Moving Beyond Process Design

With ERP implementations behind us, process design will start to take a back seat to other skills

For a good decade now, most IT organizations have been strongly focused on business process design. With businesses investing big bucks in ERP, supply chain management and customer relationship management systems, process design has been king, and in many cases it has met real business needs. But more and more, with those implementations mostly behind us, process design will take a back seat to other skills.

The best way to illustrate this is by example. A few years ago, a bank decided to get serious about managing its retail customer relationships more effectively. It installed a well-known CRM package that would give branch bankers all the customer data they would need for effective marketing; they would be able to offer the right products every time they interacted with customers.

But the expected growth did not occur. Calling on its best business thinkers and an able IT organization, the bank redesigned its processes. Everyone involved was certain that they had defined a branch process that was complete. It wasn't, and in fact, it made things worse. Customers began leaving in droves, often closing their accounts shortly after interacting with an account manager. The process design seemed to be having the opposite effect from what was intended. Where had it gone wrong?

To its credit, the bank reacted quickly, conducting a customer survey that started to reveal some answers. It discovered that customers were finding even the simplest of transactions time-consuming, aggravating, intrusive and overbearing. If they wanted to convert cash into certificates of deposit, the account manager, guided by the CRM, bombarded them with questions about every aspect of their finances. If they wanted to upgrade their credit card to one laden with extras, they were grilled as thoroughly as someone taking out a mortgage. Opening a second account ended up being a tedious rundown on all the financial products the bank offered.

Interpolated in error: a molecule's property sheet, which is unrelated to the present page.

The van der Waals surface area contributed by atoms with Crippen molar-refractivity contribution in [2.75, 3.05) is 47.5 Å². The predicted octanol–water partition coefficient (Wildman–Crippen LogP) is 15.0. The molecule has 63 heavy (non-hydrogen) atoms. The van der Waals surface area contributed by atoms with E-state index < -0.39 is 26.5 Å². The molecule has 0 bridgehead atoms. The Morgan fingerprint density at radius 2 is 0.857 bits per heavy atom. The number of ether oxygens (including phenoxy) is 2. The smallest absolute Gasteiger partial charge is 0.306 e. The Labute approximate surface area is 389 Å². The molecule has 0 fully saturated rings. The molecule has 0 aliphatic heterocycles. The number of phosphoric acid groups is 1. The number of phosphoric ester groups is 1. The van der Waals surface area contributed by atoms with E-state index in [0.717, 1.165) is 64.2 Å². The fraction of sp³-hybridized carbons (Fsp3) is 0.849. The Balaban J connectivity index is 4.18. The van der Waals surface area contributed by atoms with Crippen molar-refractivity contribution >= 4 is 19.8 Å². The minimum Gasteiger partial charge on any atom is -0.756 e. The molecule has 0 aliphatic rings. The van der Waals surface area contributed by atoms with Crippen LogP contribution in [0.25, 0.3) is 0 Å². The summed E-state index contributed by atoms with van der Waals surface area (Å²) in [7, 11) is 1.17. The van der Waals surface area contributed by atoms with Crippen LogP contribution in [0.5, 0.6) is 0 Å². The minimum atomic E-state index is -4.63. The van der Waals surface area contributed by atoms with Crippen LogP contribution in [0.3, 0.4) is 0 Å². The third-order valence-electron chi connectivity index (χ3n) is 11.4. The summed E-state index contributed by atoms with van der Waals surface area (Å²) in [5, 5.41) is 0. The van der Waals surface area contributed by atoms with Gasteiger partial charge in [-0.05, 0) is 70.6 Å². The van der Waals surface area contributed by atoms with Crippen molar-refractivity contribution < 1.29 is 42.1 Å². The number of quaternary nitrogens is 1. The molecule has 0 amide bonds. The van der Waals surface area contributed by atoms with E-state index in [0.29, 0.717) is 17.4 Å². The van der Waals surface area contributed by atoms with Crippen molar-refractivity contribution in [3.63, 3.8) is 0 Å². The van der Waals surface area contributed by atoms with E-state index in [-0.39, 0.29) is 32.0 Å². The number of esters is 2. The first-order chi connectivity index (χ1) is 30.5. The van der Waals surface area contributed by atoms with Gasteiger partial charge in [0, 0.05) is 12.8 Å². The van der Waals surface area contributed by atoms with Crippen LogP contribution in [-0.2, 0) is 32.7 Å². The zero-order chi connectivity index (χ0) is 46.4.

Talking to account managers, it became clear that they shared customers' frustration and felt helpless to escape the rigid process design.

The bank once again turned to IT, but this time the focus would not be on the process itself, but rather on the imperative of fulfilling customer requests. IT undertook an architecture it called "the really good bank." It called for radically simplified proc­esses. The CRM system remained, but the rigid workflows were removed.

Parallel approaches were built in: If a customer asked about a CD, various options were calculated based on the computed "value" of the customer and presented immediately to the account manager. A purchase became a point-and-click transfer of funds, as fast as a withdrawal. All account types were bundled under one master account number, so new products were easy to add.

These few changes eliminated almost all customer aggravation. Signing up for a new product or changing the terms of an existing one became 30-to-60-second transactions that any teller could perform. The CRM system still presented the account managers with products to offer, based on what the bank "knew" about the customer, but it was less obtrusive. Account managers could comment quickly about some product that was available and even supply the customer with a flier while the transaction record was being printed. And if the client was interested, an equally fast process would get the customer signed up for the product then and there.

Process design works against this kind of revamp. IT needed to step back from technology and envision the future. The credibility this brings opens doors.

Bruce A. Stewart is CEO of Vancouver, British Columbia-based Accendor Research, an advisory services firm focused on management issues in the technology-enabled enterprise. He can be reached at

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